detail - Politisches Bildungsforum Baden-Württemberg | Regionalbüro Südbaden
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Bitte beachten Sie, dass die Veranstaltung um 20.15 Uhr beginnt.
In den letzten Tagen und Wochen war Myanmar, das frühere Burma, ein ständiges Thema in den Nachrichten. Die blutigen Konflikte zwischen muslimischen Rohingya und der buddhistischen Bevölkerungsmehrheit lösten Entsetzen in der Weltöffentlichkeit aus. Erste Priorität ist, den verfolgten Menschen zu helfen und friedliche Lösungen für den Streit zu finden, doch bedarf es dazu eines tieferen Verständnisses für die Vorgeschichte des Landes, welches viele nur vom Namen her kennen.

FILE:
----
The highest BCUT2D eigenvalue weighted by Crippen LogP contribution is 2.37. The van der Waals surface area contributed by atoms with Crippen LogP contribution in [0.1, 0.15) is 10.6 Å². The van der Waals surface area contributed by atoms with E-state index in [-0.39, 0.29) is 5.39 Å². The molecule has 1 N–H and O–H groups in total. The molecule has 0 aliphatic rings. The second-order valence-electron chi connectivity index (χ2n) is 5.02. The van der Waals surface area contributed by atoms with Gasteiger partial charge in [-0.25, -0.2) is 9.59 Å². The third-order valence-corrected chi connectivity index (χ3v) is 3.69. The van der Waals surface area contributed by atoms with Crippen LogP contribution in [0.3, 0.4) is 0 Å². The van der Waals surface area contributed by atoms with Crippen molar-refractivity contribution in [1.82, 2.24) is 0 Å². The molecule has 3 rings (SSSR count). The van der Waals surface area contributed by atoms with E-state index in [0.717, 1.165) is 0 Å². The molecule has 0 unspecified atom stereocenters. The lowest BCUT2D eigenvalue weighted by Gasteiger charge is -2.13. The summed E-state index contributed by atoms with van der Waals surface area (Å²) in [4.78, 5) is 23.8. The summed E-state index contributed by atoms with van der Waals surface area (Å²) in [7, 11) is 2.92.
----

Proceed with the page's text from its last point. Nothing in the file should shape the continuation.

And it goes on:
Prof. Narayanan Ganesan schreibt: „Myanmar has undergone a major transformation since the end of military rule in 2009 and the start of a process of democratic transition. While the first elected government led by President Thein Sein in 2010 was only nominally civilian, it did undertake a number of major reforms. These included the freeing of political prisoners, amnesty for returning political exiles, accommodation of the political opposition, the formal start of a peace process with the ethnic armed groups and a much more liberal political atmosphere in general. These developments led in turn to the gradual disbandment of sanctions that had been previously imposed by the international community. The election of the National League for Democracy in the 2015 election led by Aung San Suu Kyi has continued with the transformation of the country's political and economic climate. The two major domestic obstacles to the ongoing transformation is the religiously inspired violence against Muslims in Rakhine state in particular and the ongoing violence between the military and the ethnic armed groups. The current government has identified the peace process with the ethnic groups as the foremost policy priority going forward and initiated the 21st Century Panglong Meetings. However, the violence has continued unabated and there has been a recalibration of the ethnic armed groups with China's growing involvement in the peace process as well.”
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